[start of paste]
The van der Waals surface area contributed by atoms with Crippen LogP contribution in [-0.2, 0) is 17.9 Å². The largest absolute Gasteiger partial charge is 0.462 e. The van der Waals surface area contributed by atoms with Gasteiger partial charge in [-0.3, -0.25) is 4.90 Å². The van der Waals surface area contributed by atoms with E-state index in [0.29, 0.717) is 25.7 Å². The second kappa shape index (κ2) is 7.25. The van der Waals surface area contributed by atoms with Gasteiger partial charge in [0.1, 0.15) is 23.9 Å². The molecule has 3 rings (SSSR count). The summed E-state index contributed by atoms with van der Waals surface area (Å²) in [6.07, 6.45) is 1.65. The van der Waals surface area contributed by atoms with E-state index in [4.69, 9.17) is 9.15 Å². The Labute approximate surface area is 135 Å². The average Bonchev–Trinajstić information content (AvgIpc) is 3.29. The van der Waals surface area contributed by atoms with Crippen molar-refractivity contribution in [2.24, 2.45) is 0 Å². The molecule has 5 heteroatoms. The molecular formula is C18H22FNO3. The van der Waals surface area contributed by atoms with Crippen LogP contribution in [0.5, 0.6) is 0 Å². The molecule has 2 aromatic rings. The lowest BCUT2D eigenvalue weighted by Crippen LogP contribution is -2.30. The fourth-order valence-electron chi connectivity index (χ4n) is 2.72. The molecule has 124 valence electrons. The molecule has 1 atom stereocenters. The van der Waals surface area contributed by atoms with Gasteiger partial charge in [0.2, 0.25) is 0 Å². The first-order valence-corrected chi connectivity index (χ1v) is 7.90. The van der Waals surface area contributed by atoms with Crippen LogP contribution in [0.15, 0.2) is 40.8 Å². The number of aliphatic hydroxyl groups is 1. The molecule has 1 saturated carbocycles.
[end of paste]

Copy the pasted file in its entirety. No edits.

The van der Waals surface area contributed by atoms with Crippen LogP contribution in [-0.2, 0) is 17.9 Å². The largest absolute Gasteiger partial charge is 0.462 e. The van der Waals surface area contributed by atoms with Gasteiger partial charge in [-0.3, -0.25) is 4.90 Å². The van der Waals surface area contributed by atoms with E-state index in [0.29, 0.717) is 25.7 Å². The second kappa shape index (κ2) is 7.25. The van der Waals surface area contributed by atoms with Gasteiger partial charge in [0.1, 0.15) is 23.9 Å². The molecule has 3 rings (SSSR count). The summed E-state index contributed by atoms with van der Waals surface area (Å²) in [6.07, 6.45) is 1.65. The van der Waals surface area contributed by atoms with E-state index in [4.69, 9.17) is 9.15 Å². The Labute approximate surface area is 135 Å². The average Bonchev–Trinajstić information content (AvgIpc) is 3.29. The van der Waals surface area contributed by atoms with Crippen molar-refractivity contribution in [2.24, 2.45) is 0 Å². The molecule has 5 heteroatoms. The molecular formula is C18H22FNO3. The van der Waals surface area contributed by atoms with Crippen LogP contribution in [0.5, 0.6) is 0 Å². The molecule has 2 aromatic rings. The lowest BCUT2D eigenvalue weighted by Crippen LogP contribution is -2.30. The fourth-order valence-electron chi connectivity index (χ4n) is 2.72. The molecule has 124 valence electrons. The molecule has 1 atom stereocenters. The van der Waals surface area contributed by atoms with Gasteiger partial charge in [0.2, 0.25) is 0 Å². The first-order valence-corrected chi connectivity index (χ1v) is 7.90. The van der Waals surface area contributed by atoms with Crippen LogP contribution in [0.15, 0.2) is 40.8 Å². The number of aliphatic hydroxyl groups is 1. The molecule has 1 saturated carbocycles.